Euthanasia in Britain

The Hastings Center Report, May-June 1995 | Go to article overview

Euthanasia in Britain


Two recent British court cases inolving the deaths of patients have caught the public imagination here. The one was that of Tony Bland, a teenager in persistent vegetative state (PVS) whose doctors were authorized to withdraw parenteral nutrition; the other that of Nigel Cox, a doctor who admitted giving potassium chloride to a patient to keep her from suffering further. Partly as a result of these cases, and partly in consideration of decisions taken in the United States and the Netherlands, the government recently established a House of Lords Select Committee on Medical Ethics, which was directed

to consider the ethical, legal and

clinical implications of a person's

right to withhold consent to life-prolonging

treatment, and the

position of persons who are no

longer able to give or withhold

consent; and to consider whether

and in what circumstances actions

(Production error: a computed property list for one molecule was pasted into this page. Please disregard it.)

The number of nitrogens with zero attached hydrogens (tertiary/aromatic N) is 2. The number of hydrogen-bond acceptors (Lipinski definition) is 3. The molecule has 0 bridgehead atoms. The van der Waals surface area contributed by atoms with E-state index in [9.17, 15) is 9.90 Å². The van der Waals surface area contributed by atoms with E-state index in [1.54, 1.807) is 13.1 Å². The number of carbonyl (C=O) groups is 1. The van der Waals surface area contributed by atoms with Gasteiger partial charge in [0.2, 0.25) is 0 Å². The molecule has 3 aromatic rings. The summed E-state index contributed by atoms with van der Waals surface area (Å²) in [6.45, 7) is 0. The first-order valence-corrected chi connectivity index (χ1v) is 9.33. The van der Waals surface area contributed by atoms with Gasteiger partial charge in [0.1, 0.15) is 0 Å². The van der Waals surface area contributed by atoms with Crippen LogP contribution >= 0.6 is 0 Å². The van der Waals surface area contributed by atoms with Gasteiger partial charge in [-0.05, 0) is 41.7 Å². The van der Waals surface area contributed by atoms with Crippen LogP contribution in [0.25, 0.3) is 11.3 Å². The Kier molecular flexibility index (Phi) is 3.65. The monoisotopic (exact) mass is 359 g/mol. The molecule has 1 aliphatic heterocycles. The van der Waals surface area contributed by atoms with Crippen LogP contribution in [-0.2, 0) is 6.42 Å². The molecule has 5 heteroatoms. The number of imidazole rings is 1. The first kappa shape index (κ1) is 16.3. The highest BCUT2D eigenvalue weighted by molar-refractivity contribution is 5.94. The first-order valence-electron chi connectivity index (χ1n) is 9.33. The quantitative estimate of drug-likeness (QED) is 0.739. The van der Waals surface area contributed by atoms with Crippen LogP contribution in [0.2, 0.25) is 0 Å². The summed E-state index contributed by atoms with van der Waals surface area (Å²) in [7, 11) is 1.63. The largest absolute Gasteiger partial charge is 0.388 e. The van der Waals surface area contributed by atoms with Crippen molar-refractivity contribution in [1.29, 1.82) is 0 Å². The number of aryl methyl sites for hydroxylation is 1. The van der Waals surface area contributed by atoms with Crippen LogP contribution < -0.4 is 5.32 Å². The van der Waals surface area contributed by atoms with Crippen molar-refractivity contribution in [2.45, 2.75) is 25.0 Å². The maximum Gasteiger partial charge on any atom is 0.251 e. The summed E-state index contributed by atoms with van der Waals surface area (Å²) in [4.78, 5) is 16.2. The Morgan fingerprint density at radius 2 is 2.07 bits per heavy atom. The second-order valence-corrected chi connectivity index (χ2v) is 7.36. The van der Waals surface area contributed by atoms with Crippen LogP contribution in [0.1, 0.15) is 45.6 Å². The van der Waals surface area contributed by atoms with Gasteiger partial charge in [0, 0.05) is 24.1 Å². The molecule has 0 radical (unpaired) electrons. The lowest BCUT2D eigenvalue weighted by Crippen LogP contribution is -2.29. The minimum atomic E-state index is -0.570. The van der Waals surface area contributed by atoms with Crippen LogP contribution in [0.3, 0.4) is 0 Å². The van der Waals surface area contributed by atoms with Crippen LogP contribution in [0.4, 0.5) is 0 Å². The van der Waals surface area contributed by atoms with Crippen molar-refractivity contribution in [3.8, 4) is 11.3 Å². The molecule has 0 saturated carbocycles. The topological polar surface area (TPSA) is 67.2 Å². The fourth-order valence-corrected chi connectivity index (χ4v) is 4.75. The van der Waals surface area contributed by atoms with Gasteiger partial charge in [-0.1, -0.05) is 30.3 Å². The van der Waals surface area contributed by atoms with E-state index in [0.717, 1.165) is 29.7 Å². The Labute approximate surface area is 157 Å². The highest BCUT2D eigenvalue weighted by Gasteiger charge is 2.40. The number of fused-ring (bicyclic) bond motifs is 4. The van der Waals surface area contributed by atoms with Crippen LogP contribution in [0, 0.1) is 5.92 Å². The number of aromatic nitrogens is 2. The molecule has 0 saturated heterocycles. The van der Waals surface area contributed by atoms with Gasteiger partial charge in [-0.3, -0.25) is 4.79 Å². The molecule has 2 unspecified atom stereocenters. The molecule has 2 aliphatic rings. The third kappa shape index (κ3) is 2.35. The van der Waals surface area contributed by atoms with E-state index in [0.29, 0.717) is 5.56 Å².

that have as their intention or

likely consequence the shortening

of another person's life may

be justified ... [and] the likely

effects of changes in the law or

medical practice on society as a

whole. (House of Lords Paper 2 1) The committee began its work on 16 February 1993; took written and oral testimony from a host of governmental agencies, professional and religious bodies, voluntary organizations, and individuals; and issued its report a year to the day after it was formed. Their unanimous opinion was that while there should be no change in the law to permit euthanasia, treatment that will add nothing to a patient's well-being as a person ought not to be given.

The report provides a summary of the testimony received by the committee and its recommendations. These latter fall into four areas: voluntary euthanasia and involuntary killing, treatment-limiting decisions about incompetent patients, advance directives, and resource allocation. …

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